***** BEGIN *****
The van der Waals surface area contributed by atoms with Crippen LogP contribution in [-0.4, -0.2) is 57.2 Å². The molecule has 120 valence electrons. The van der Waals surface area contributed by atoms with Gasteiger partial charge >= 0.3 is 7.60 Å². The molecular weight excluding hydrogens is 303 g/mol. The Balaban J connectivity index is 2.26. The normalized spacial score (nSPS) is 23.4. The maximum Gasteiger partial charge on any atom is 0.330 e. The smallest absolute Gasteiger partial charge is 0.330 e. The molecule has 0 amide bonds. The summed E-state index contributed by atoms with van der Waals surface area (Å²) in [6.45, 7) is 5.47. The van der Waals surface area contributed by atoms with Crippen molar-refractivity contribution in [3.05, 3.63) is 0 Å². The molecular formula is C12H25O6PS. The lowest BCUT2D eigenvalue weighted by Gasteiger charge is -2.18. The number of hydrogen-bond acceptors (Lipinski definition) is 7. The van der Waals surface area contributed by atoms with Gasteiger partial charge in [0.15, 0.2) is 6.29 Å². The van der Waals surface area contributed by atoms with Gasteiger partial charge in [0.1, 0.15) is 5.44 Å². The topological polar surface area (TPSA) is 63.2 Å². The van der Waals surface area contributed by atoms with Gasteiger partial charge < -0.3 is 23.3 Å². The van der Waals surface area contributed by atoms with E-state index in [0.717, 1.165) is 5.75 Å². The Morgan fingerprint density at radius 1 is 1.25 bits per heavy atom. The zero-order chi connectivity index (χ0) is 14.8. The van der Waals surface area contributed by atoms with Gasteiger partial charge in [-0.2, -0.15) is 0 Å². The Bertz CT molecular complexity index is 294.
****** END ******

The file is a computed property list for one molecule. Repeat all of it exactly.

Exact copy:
The van der Waals surface area contributed by atoms with Crippen LogP contribution in [-0.4, -0.2) is 57.2 Å². The molecule has 120 valence electrons. The van der Waals surface area contributed by atoms with Gasteiger partial charge >= 0.3 is 7.60 Å². The molecular weight excluding hydrogens is 303 g/mol. The Balaban J connectivity index is 2.26. The normalized spacial score (nSPS) is 23.4. The maximum Gasteiger partial charge on any atom is 0.330 e. The smallest absolute Gasteiger partial charge is 0.330 e. The molecule has 0 amide bonds. The summed E-state index contributed by atoms with van der Waals surface area (Å²) in [6.45, 7) is 5.47. The van der Waals surface area contributed by atoms with Crippen molar-refractivity contribution in [3.05, 3.63) is 0 Å². The molecular formula is C12H25O6PS. The lowest BCUT2D eigenvalue weighted by Gasteiger charge is -2.18. The number of hydrogen-bond acceptors (Lipinski definition) is 7. The van der Waals surface area contributed by atoms with Gasteiger partial charge in [0.15, 0.2) is 6.29 Å². The van der Waals surface area contributed by atoms with Gasteiger partial charge in [0.1, 0.15) is 5.44 Å². The topological polar surface area (TPSA) is 63.2 Å². The van der Waals surface area contributed by atoms with Gasteiger partial charge < -0.3 is 23.3 Å². The van der Waals surface area contributed by atoms with E-state index in [0.717, 1.165) is 5.75 Å². The Morgan fingerprint density at radius 1 is 1.25 bits per heavy atom. The zero-order chi connectivity index (χ0) is 14.8. The van der Waals surface area contributed by atoms with Gasteiger partial charge in [-0.2, -0.15) is 0 Å². The Bertz CT molecular complexity index is 294.